All Morning – My contractions reared their ugly heads and came at me with a vengeance. I was mostly just clutching my tummy and moaning. The plan was to get the Pitocin drip started, but to do that, I needed to have no more than 5 every 10 minutes. Instead, I was having one a minute! Ouch. I remember sitting in a chair during this part. I was mostly I clutching my stomach and grimacing and not really aware that my sisters had arrived.  had moments of being lucid and other moments of all-encompassing discomfort. FINALLY the nurse started the Pitocin. I was in major pain still so decided to get an epidural for some tummy tightness relief. By this time, I had experienced contractions all night and morning.

 

Noon – Epidural put in. I was having contractions so heavily I didn’t really feel it. My husband watched (bad idea) – being all confident that he had seen lots of spinal taps as a medical person. But it got to his head and he lost it – and fainted! He fell all the way to the floor – luckily didn’t hurt himself! We laugh about it now, but I was thinking, “DO NOT get hurt today! You better be there for the birth!” Oh, those hormones.The nurse checked him out and gave him some scrubs to wear since he had landed on my sister’s Coke cup and got wet.

 

Afternoon – Felt SO much better with the epidural that I didn’t care that a catheter was placed elsewhere. Finally got some sleep. I remember texting people during this time and my parents arriving to say hello but I was in a daze.

 

Late afternoon/evening – I awoke and pretty soon the baby’s head started dropping – which was an immense pressure and, despite the epidural, I started to feel lots of pain again. I asked for more epi drugs but there wasn’t a lot it could help with. The pressure was in my backside…and I thought the baby was coming out of the wrong end! Turns out the reason I felt that is because her head was “sunny side up.” I was experiencing the pain of “back labor.” It felt like a semi truck coming out the wrong end. The nurse had me go on my hands and knees on the bed to “turn” her (which in the end didn’t completely work). My husband brought me my iPod with my favorite music but after awhile I took it off because it wasn’t helping me feel any better. I began pushing when contractions came. I felt everything. My mind really came alive. After a day of exhausting labor and a haze of drugs and pain, I was alert and ready for action. It’s amazing what the mind and body can do. My nurse, Corrie, and husband Ryan were the only ones in the room, coaching me through pushing. I recall them telling me to slow down, as to not tear. This sent fear into me and was the only thing making me ease up and to wait for my contractions – ugh, it was torturous. I heard Ryan say to me, “I see the head! There is hair on it!” which made everything more real, and made me motivated. It was burning and painful and my legs were so heavy. Next thing I knew, I heard that my doctor was on her way down the hall.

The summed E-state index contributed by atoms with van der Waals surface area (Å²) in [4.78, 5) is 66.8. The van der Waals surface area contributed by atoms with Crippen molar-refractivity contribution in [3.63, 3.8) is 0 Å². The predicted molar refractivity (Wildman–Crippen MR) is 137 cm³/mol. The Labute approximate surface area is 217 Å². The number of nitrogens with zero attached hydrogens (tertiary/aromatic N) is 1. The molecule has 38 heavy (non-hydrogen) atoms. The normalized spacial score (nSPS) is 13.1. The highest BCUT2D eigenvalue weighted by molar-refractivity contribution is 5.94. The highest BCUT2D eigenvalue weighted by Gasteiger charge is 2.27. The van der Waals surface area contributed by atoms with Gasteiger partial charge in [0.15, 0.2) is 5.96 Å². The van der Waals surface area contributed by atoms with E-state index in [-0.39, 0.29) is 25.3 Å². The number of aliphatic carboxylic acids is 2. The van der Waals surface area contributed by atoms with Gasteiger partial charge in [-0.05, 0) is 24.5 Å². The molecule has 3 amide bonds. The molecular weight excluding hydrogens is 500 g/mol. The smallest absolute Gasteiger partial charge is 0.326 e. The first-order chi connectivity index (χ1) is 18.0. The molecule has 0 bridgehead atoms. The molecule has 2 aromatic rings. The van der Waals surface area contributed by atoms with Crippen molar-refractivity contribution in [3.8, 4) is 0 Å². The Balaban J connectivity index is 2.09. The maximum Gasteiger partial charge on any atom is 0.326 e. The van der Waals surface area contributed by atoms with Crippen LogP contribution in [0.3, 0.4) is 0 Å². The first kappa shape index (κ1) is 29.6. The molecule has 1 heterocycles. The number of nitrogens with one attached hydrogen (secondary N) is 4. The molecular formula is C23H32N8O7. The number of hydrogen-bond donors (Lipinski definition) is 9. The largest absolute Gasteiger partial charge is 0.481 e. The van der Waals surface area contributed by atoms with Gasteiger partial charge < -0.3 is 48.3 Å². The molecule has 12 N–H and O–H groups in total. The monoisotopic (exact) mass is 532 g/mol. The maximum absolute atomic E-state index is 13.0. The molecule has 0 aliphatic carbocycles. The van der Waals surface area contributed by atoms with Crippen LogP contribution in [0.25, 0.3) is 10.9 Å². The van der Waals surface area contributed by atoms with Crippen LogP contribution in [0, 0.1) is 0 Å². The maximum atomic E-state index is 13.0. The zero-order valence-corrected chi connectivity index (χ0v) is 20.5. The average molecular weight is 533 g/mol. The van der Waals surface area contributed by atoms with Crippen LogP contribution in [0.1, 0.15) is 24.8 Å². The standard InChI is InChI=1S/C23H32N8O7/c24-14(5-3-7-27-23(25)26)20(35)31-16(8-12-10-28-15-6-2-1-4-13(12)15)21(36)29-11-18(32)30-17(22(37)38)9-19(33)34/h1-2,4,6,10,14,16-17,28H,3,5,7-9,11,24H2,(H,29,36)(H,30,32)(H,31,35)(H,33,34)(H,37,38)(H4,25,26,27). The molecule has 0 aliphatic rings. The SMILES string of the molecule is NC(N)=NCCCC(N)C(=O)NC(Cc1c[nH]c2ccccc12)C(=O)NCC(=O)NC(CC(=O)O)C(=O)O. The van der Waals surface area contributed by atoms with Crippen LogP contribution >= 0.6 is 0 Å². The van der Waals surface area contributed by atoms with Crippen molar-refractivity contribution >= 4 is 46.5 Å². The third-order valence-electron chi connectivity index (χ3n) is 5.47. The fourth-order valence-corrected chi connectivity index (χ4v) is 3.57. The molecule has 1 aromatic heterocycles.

8:10 p.m. – Doctor came in the door, and rushed over without gloves on and tended to me, surprised that I was so far along in pushing! And being immediately aware of her presence (and the mental “okay” to keep going), I pushed really hard one last time and the baby came out at 8:13 p.m.! I only had three stitches (a first degree tear) and she patched me up quickly as I just basked in the euphoria of being DONE with labor and delivery. It was a feeling like none other. I told my husband to take good pictures of the baby for me. I couldn’t see her from where I was lying and getting stitched up. I heard them say that our baby girl, Lillian Jane, was 19 inches long, and 6 lbs, 0.5 oz. Then I got to hold my baby girl skin-to-skin. My eyes were puffy from tiredness and yelling. But all was suddenly right with the world.

 

Turns out I only pushed for 30 minutes or so and apparently that’s fast for a first-timer who is induced. I was proud of myself for getting through the pain and engaging my mind and body together. I would say back labor was a huge reason I was a super pusher. GET. HER. OUT.

 

Our families came in the room to see us and meet her. It was a wonderful blur of activity. But my nurse had to politely boot everyone out because my blood pressure was apparently still too high. In fact, it was rather high (thanks to pre-eclampsia and exhaustion) for the next few days. I took a drug on day 4 for the blood pressure to go down, and finally it leveled out and i was discharged.

 

That week after baby, I experienced sharp pain in my lower back and sacrum/coccyx area. At first I thought it was just post-partum discomfort, but then it became apparently about a week after birth that it was excruciating and something more. So I went to a D.O. specialist who discovered that my tailbone was crooked about 60 degrees. It was more crooked than some of the cases she had seen with people who had fallen and broken their tailbones. We talked about the how and the why of this case, but it’s unknown what the reason is and WHEN this happened. Sometime after delivery (or during?). I am completely healed now thanks to an invasive procedure to straighten the bone. But wondering – will birth #2 in my future include pre-eclampsia, sunny side up, and broken tailbone again? Surely not…staying positive! ”   

 


A big Thank-you to Alicia  for sharing her story with us!